There’s a good reason why I wanted to review this book, my father was a full-time “newspaper man” his entire adult life. For the last ten years, I have searched for anything that he may have written in the many newspapers he worked on.
The Family Tree guide to DNA Testing and Genetic Genealogy
By Blaine T. Bettinger
Second edition, 2018
Available at Amazon or at local library
MVGS Research Library Call Number CS35.5.D63 B48
Review by Carol Campbell
DNA testing has become commonplace in today’s world of genealogy research. Blaine Bettinger’s book uses plain English to provide a comprehensive view that also discusses ethics, types of tests and third-party tools used to test your results.
The book’s content is laid out in three parts: getting started, selecting the appropriate test, and analyzing and applying
the test results. It also includes many graphics that show relationships between the test components and core concepts of data application.
He points out the importance of understanding that there are two family trees: one genealogical and one genetic - different but overlapping. Many people believe DNA testing is a cure-all for discovering family mysteries. Not true. The book identifies ten misconceptions often associated with DNA testing. DNA is considered indirect evidence as it has to be combined with documentary information to reach a sound conclusion.
As genetic genealogy advances and more people test, DNA will become even more widely used by researchers in their quest to unlock family heritage and history.
The Pioneers—The Historic Story of the Settlers Who Brought the American Ideal West
By David McCullough (2019)
Simon and Schuster, NY
MVGS Research Library Call Number F483.M48
Review by Janell Blue
Note: This is the MVGS Book Club selection for February
The Northwest Territory region was ceded to the United States by France in the Treaty of Paris of 1783. With that vast territory came the Ohio River and four of the five great lakes—important features for transportation and economic development. Ultimately, the territory was divided into five states - Ohio, Indiana, Illinois, Michigan, plus a small part given to Minnesota. This book is about the initial settlement of that region.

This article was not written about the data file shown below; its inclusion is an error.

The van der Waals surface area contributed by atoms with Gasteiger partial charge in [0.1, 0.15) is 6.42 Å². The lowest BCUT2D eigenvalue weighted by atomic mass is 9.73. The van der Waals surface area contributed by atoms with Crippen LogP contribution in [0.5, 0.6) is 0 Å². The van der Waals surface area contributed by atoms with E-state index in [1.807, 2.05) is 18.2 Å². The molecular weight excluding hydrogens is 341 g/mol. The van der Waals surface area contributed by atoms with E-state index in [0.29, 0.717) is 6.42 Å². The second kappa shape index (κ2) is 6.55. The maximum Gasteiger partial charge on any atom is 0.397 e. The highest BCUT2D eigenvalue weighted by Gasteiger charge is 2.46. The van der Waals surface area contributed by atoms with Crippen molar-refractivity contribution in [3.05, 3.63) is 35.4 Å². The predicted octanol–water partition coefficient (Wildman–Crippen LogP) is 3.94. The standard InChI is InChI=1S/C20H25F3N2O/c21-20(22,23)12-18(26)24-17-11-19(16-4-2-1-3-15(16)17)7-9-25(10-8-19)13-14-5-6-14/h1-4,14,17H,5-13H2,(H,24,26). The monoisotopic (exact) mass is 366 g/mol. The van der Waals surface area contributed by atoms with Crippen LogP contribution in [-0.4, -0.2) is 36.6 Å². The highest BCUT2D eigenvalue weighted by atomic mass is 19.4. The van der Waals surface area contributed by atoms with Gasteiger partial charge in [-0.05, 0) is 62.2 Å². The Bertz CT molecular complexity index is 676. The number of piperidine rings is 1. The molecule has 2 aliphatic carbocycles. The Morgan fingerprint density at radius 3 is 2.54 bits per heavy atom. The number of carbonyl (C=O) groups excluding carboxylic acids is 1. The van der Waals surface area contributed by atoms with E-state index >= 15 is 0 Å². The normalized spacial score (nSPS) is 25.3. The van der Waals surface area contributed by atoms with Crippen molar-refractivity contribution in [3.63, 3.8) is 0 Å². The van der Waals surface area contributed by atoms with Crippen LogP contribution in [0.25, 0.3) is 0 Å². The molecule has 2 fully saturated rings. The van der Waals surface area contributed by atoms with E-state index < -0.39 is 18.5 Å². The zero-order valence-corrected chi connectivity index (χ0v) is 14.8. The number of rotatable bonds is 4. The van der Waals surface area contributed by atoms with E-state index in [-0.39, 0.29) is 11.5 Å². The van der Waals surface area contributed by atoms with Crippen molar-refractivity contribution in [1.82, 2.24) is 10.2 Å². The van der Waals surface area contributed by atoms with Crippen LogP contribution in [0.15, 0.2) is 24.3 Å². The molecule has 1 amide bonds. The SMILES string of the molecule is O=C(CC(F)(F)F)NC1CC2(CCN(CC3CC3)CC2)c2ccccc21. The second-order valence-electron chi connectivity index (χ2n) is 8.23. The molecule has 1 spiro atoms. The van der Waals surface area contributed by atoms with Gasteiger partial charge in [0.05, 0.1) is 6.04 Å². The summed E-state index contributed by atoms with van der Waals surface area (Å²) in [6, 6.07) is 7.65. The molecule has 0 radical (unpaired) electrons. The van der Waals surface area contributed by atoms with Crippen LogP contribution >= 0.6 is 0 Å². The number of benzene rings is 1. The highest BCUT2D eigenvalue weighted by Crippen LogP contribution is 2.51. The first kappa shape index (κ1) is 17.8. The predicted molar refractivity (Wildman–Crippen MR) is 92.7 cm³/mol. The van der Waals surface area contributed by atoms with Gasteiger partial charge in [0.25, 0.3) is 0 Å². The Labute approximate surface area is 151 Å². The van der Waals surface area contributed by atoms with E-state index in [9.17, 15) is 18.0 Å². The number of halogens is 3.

When Congress made provisions for granting land, this new territory offered an option from America’s turbulent post-revolution economy and political turmoil. Thousands from New England would emigrate toward settlements along the Ohio river which ran 981-miles long from far-western Pennsylvania south of Lake Erie to its mouth on the Mississippi River in Illinois.
The author’s initial focus is on Manasseh Cutler, pastor of the First Congregational Church of Ipswich Hamlet in Massachusetts. Cutler, and later his son, was one of a group of Continental Army veterans who launched the initial plan to settle the Northwest Territory wilderness.
McCullough describes the setbacks and progress that the pioneers achieved. Despite all possible depravations and Indian difficulties, the settlement of Marietta would eventually provide safety and the supplies needed to facilitate inward migration and future settlements.
As in his other books, this Pulitzer Prize winning author takes the reader on a journey of interesting narrative and documented history. The Pioneers is a must read for any family historian researching early ancestors who came to the place known as the Ohio Settlement.
Where to access: Amazon.com in all formats (softback $18.00). Also, at the Alexandria and Fairfax County Libraries.
The Family Tree German Genealogy Guide: How To Trace Your Germanic Ancestry In Europe
by James Beidler
First Edition, March 2014 , 240 pages
MVGS Research Library Call Number CS614 B45
Review by Gerry Ward
There are four parts and 14 chapters to Beidler’s book including an appendix and index. The author describes everything from understanding German script, to a list of civil record archives in Europe, church archives in Germany, US genealogy archives, libraries and German genealogical societies including historical publications and websites.
Part 1. Discusses how to link a family tree to German speaking nations.
Part 2. Background on the “old country”.
Part 3. About tracing your family in German speaking nations.
Part 4. Provides advanced sources and strategies.
Also included are sample letters for your requests to these archives. Use these as you correspond with repositories in the old country or Heimat as you search for records and legal documents.
There are excellent charts for the German Alphabet, months and numbers. Included is a fantastic immigration timeline with a very brief history,1626 through1987, showing German immigration to America and migration to the mid-west states once they arrive in America.